Maker: John Holland.
But for two features, there would be little to distinguish the Fount-Fillers from legions of other black hard rubber pens from the early days of the 20th century. The more obvious of these is the filler which the name of the model draws attention to, which is the notable “hatchet” filler.
The other feature is, in truth, rather obscure, and is one shared by other Holland models. Rather than relying on an inner cap, the nearly cylindrical section merely bound against the inner walls of the cap to arrest its movement. I imagine this was done to save a step and some material in manufacturing, but I also imagine it puts more outward stress on the cap than would be the case in the usual set-up. As far as how well is seals the pen, I really can’t answer, as my example has a vent hole drilled at exactly the level of the point to ensure its prompt drying out. This is a feature I’ve seen in other pens of this era, and it does make one wonder why they were bothering with inner caps at all.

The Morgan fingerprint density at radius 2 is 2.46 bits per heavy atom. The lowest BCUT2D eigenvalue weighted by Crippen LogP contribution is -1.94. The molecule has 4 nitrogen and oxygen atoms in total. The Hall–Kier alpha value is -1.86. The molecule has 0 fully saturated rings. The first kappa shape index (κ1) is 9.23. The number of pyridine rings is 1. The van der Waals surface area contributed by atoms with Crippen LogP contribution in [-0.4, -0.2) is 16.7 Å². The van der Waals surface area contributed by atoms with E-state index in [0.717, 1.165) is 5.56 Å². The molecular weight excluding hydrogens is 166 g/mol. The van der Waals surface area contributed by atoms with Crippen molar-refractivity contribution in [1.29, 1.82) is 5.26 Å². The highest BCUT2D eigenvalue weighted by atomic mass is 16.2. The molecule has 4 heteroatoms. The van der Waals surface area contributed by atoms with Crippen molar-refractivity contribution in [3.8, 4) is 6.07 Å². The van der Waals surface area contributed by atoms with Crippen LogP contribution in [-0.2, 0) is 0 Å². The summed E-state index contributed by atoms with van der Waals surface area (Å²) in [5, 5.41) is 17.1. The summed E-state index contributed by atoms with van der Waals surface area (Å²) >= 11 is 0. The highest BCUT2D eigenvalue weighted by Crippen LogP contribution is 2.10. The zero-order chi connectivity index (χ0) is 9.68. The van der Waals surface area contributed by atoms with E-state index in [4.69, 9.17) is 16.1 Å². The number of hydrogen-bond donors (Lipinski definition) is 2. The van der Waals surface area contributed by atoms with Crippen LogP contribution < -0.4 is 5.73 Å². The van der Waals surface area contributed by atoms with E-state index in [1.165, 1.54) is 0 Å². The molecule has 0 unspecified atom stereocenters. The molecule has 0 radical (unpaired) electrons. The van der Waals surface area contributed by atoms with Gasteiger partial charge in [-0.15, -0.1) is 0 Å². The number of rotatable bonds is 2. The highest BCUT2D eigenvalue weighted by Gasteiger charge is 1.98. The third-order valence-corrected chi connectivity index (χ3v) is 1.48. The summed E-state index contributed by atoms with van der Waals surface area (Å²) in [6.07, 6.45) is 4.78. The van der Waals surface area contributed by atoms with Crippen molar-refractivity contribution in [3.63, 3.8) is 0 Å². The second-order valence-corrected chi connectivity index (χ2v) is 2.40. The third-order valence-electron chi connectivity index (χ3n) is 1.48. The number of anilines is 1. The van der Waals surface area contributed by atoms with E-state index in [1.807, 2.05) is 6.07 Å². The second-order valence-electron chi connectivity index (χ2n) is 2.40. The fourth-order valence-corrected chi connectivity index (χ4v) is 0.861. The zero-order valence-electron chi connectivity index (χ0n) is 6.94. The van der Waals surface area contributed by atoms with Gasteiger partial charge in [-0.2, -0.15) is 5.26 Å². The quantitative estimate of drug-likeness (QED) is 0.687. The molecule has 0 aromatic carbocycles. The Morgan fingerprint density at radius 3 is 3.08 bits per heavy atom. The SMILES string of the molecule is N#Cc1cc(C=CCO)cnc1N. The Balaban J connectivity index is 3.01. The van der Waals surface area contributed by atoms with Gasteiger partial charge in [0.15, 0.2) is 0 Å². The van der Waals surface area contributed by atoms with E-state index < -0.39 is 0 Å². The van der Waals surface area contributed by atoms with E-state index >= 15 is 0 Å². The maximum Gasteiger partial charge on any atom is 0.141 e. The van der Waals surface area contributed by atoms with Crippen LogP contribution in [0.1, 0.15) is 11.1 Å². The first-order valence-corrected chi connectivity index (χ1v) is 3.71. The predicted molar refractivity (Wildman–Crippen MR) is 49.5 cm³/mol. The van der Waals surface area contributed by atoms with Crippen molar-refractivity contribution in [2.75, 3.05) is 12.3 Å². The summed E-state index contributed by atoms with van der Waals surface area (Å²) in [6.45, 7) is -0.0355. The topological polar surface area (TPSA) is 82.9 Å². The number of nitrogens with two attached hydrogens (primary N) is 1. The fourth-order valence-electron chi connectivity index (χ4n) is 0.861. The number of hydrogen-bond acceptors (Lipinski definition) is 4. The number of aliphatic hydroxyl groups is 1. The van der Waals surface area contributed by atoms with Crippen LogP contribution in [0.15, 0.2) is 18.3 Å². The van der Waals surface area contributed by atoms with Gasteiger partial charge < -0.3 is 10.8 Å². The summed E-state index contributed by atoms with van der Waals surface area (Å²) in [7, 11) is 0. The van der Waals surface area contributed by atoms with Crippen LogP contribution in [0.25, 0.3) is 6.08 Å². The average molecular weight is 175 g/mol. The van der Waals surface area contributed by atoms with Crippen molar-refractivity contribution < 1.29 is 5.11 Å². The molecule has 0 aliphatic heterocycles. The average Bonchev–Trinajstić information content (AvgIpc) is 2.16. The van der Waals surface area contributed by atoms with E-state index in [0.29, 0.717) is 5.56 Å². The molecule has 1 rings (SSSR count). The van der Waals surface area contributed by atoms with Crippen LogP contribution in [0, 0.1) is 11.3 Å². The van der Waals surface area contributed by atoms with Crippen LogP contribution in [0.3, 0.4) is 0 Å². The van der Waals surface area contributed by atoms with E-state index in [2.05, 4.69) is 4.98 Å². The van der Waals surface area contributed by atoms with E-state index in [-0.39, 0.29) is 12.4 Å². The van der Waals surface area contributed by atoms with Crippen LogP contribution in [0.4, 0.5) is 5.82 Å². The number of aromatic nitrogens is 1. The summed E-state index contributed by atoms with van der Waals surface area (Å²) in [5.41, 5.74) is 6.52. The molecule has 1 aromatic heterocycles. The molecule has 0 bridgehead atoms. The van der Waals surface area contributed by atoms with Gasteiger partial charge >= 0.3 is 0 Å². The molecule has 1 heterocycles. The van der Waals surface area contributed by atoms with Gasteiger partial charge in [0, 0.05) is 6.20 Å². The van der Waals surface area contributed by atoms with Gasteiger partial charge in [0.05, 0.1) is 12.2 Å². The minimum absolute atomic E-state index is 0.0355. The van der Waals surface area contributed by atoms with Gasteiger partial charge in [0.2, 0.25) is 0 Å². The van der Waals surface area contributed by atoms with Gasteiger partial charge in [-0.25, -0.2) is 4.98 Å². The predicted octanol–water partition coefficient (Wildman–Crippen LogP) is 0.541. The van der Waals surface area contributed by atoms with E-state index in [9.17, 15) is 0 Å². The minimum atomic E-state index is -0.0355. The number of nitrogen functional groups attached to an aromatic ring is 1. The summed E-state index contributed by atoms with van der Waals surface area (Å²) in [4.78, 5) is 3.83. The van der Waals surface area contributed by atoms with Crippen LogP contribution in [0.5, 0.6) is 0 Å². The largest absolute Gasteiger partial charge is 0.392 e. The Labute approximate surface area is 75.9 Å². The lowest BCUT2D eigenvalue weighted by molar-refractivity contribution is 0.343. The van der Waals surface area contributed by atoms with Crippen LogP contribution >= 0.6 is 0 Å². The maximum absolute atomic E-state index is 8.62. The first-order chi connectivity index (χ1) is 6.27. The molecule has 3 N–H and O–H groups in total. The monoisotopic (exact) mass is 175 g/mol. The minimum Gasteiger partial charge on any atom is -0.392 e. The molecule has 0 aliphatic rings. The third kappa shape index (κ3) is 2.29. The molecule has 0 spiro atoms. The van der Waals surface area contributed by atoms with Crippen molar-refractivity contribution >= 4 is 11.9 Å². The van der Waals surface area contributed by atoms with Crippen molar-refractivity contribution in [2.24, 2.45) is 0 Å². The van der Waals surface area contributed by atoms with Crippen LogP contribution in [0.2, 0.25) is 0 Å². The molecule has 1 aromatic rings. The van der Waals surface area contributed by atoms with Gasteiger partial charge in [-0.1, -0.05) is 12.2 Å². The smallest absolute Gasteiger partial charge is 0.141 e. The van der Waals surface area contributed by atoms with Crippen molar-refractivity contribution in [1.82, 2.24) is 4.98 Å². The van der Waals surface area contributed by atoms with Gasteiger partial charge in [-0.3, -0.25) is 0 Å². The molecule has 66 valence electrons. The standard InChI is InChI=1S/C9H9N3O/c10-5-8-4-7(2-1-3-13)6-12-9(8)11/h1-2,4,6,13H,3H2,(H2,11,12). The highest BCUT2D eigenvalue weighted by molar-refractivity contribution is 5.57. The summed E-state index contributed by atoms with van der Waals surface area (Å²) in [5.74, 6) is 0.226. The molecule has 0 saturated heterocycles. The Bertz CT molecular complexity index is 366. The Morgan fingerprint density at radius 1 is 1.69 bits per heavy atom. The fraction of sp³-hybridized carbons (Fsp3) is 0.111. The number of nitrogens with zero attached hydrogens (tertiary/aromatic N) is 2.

As with many other pens of the time (Waterman being the quickest example), there were many variations on the pattern, all of which had a number. In the case of this pen, it seems that the numbers reflected only the size of the point, and thus the size of the pen.
Production Run: c. 1910 – c. 1920; I should like to be more precise in this, because there is a 1915 patent date included in the impression, but a source which I generally respect speaks of them appearing as early as 1908. I don’t see them in a 1909 nor a 1920 catalogue.
Cost When New: Basing a guess on the self-fillers in the ’09 book and non-top end models in the ’20, probably about $3.50 to $7.50, depending on the size (for modern value, try this calculator).
Size: 14.4 cm long capped, 17.9 cm posted, 13.6 cm uncapped, considering the No.2; size will vary with the scale of the point.
Point: 14K gold.
Body: Hard rubber.
Filler: Hatchet , capacity approx. 0.9 ml in the No. 2.
If you are relying on the preceding information to win a bet or impress a teacher, you should read the site’s scholarly caveat. Remember, this is the internet, and it’s full of bad information.